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11th March 2022
Undertaking muscle-strengthening activities, independently of aerobics, reduces the risk of cardiovascular disease (CVD), total cancer and all-cause mortality. This was the main finding from a meta-analysis by researchers from the Department of Medicine and Science in Sports and Exercise, Tohoku University Graduate School of Medicine, Miyagi, Japan.
Increasing muscle strength is recognised as a marker of good health and the World Health Organization recommends regular muscle-strengthening activity for all age groups. The importance of muscle-strengthening activities was highlighted in a 2018 review which concluded that higher levels of upper- and lower-body muscular strength are associated with a lower risk of mortality in the adult population, regardless of age and follow-up period. Moreover, grip strength, which is a marker for overall strength, has also been found to be an independent predictor of all-cause mortality and cardiovascular diseases.
Although aerobic activities have become an established route for reducing both CVD and all-cause mortality risk, the relationship with muscular strength has been less well studied. For the present analysis, the Japanese team looked at the strength of the association between muscle-strengthening activities and the risk of CVD, cancer and mortality in adults. In addition, they were wanted to determine the dose-response relationship with health outcomes and also whether there were synergistic benefits from combing muscle strengthening and aerobic activities.
The team searched all the major databases from inception to 2020 for studies which considered the health outcomes from muscle strengthening activities in those without severe health conditions such as cancer at baseline.
Muscle strengthening activities and health outcomes
A total of 16 studies were included in the final analysis which covered all-cause mortality (8), CVD (9), total cancer (7), type 2 diabetes (5) and site-specific cancers (2). The number of participants varied between 3809 to 479,856 and the median duration of follow-up was 25.2 years and included patients 18 to 97 years of age.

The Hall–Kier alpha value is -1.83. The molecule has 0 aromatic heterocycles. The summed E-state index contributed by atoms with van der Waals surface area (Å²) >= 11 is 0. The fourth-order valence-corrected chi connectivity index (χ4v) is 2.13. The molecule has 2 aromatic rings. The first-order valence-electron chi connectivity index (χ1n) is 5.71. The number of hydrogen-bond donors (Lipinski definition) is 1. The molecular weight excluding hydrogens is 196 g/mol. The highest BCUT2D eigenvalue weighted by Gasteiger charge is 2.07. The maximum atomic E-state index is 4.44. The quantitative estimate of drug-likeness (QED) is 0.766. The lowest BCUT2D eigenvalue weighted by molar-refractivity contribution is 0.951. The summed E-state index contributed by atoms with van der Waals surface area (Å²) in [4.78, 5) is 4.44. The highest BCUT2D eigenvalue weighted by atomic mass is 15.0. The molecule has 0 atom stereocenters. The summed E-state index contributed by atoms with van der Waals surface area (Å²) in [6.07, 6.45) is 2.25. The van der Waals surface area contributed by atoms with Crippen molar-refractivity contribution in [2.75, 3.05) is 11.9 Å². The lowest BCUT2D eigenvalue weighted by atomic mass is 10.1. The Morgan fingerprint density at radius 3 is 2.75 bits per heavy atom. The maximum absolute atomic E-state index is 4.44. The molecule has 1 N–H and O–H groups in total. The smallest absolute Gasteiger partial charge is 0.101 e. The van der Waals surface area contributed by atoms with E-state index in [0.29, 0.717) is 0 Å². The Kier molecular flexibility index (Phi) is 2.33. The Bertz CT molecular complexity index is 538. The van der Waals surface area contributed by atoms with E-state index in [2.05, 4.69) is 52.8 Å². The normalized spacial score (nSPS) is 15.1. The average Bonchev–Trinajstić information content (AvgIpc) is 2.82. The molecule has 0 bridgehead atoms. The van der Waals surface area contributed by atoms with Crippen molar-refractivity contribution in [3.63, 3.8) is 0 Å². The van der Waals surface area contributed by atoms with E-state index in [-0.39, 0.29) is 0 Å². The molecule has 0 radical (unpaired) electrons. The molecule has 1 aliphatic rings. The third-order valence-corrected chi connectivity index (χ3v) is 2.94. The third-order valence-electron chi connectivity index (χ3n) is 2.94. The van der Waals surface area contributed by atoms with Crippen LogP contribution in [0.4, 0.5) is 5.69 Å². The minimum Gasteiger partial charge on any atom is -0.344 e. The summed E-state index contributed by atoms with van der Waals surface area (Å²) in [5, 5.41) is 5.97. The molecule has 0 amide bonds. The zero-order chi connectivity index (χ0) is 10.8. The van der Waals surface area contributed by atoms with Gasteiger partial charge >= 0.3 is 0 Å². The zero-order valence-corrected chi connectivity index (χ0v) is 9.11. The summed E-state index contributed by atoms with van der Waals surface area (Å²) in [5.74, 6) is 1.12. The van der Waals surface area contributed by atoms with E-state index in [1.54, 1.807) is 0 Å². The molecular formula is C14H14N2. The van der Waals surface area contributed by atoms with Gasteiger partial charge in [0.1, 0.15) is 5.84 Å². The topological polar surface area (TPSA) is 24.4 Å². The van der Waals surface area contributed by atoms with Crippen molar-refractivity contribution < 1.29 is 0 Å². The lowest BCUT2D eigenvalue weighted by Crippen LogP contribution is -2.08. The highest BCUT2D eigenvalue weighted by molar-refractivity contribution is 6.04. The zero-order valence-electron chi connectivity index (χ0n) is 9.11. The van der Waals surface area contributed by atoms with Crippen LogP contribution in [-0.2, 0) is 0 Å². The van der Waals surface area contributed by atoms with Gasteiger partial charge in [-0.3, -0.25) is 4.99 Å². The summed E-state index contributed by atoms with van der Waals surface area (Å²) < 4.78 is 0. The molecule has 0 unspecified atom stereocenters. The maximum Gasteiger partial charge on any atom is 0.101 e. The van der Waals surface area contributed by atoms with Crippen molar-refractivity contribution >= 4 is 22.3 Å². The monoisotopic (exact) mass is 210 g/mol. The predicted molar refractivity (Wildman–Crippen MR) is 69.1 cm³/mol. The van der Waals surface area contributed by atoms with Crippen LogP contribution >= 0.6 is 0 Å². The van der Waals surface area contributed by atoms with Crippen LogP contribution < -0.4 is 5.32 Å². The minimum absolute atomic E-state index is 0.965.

Among studies which considered all-cause mortality, muscle-strengthening activities were associated with a 15% reduced risk of death (Relative risk, RR = 0.85, 95% CI 0.79 – 0.93, p < 0.001). With respect to the duration of activities, the lowest RR was seen at 40 minutes/week (RR = 0.83, 95% CI 0.79 – 0.86). Combing muscle and aerobic activities led to a 40% lower mortality risk (RR = 0.60, 95% CI 0.54 – 0.67) compared to no activity.
For CVD, there was a 17% lower risk from undertaking muscle-strengthening exercises (RR = 0.83, 95% CI 0.73 – 0.93) and the lowest relative risk occurred with training for at least 60 minutes/week (RR = 0.82, 95% CI 0.76 – 0.90).
Finally, muscle-strengthening activities led to a 12% lower risk of total cancer incidence (RR = 0.88) and a 17% lower incidence of diabetes (RR = 0.83).
Discussing their findings, the authors noted that there was a J-shaped relationship between muscle-strengthening activities and all-cause, CVD and total cancer mortality, with the greatest benefit (i.e., highest risk reduction) after 30 to 60 minutes/week of activities.
They concluded that the greatest benefit was accrued from combining muscle and aerobic activities although added the caveat that since the available data are currently limited, further studies are required to increase the certainty of the evidence.
Momma H et al. Muscle-strengthening activities are associated with lower risk and mortality in major non-communicable diseases: a systematic review and meta-analysis of cohort studies Br J Sports Med 2022